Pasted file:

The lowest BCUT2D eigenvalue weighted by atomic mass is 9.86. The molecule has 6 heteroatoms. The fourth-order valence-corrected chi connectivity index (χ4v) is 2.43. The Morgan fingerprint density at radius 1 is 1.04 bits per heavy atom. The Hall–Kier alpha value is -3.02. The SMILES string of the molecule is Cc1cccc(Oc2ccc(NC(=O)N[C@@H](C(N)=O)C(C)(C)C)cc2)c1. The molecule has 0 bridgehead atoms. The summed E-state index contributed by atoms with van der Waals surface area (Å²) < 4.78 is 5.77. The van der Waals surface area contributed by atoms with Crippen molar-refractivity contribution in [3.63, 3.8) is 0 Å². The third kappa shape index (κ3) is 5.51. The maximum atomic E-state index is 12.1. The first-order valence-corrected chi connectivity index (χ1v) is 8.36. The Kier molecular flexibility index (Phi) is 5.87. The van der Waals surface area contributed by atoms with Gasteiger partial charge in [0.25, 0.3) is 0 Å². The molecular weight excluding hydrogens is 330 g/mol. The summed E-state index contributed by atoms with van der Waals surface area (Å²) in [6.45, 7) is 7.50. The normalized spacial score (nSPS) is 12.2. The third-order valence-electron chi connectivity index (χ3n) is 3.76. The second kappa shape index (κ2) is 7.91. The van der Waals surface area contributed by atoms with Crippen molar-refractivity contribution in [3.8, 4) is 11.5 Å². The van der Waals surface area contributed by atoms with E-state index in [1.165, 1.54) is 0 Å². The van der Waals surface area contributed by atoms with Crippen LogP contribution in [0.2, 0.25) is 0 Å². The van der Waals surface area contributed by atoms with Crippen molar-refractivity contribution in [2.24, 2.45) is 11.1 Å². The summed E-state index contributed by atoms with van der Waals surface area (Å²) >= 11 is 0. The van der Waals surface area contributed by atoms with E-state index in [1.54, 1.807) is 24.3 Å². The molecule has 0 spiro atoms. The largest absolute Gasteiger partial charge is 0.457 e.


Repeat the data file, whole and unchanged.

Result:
The lowest BCUT2D eigenvalue weighted by atomic mass is 9.86. The molecule has 6 heteroatoms. The fourth-order valence-corrected chi connectivity index (χ4v) is 2.43. The Morgan fingerprint density at radius 1 is 1.04 bits per heavy atom. The Hall–Kier alpha value is -3.02. The SMILES string of the molecule is Cc1cccc(Oc2ccc(NC(=O)N[C@@H](C(N)=O)C(C)(C)C)cc2)c1. The molecule has 0 bridgehead atoms. The summed E-state index contributed by atoms with van der Waals surface area (Å²) < 4.78 is 5.77. The van der Waals surface area contributed by atoms with Crippen molar-refractivity contribution in [3.63, 3.8) is 0 Å². The third kappa shape index (κ3) is 5.51. The maximum atomic E-state index is 12.1. The first-order valence-corrected chi connectivity index (χ1v) is 8.36. The Kier molecular flexibility index (Phi) is 5.87. The van der Waals surface area contributed by atoms with Gasteiger partial charge in [0.25, 0.3) is 0 Å². The molecular weight excluding hydrogens is 330 g/mol. The summed E-state index contributed by atoms with van der Waals surface area (Å²) in [6.45, 7) is 7.50. The normalized spacial score (nSPS) is 12.2. The third-order valence-electron chi connectivity index (χ3n) is 3.76. The second kappa shape index (κ2) is 7.91. The van der Waals surface area contributed by atoms with Crippen molar-refractivity contribution in [3.8, 4) is 11.5 Å². The van der Waals surface area contributed by atoms with E-state index in [1.165, 1.54) is 0 Å². The van der Waals surface area contributed by atoms with Crippen LogP contribution in [0.2, 0.25) is 0 Å². The van der Waals surface area contributed by atoms with Crippen molar-refractivity contribution in [2.24, 2.45) is 11.1 Å². The summed E-state index contributed by atoms with van der Waals surface area (Å²) >= 11 is 0. The van der Waals surface area contributed by atoms with E-state index in [1.54, 1.807) is 24.3 Å². The molecule has 0 spiro atoms. The largest absolute Gasteiger partial charge is 0.457 e.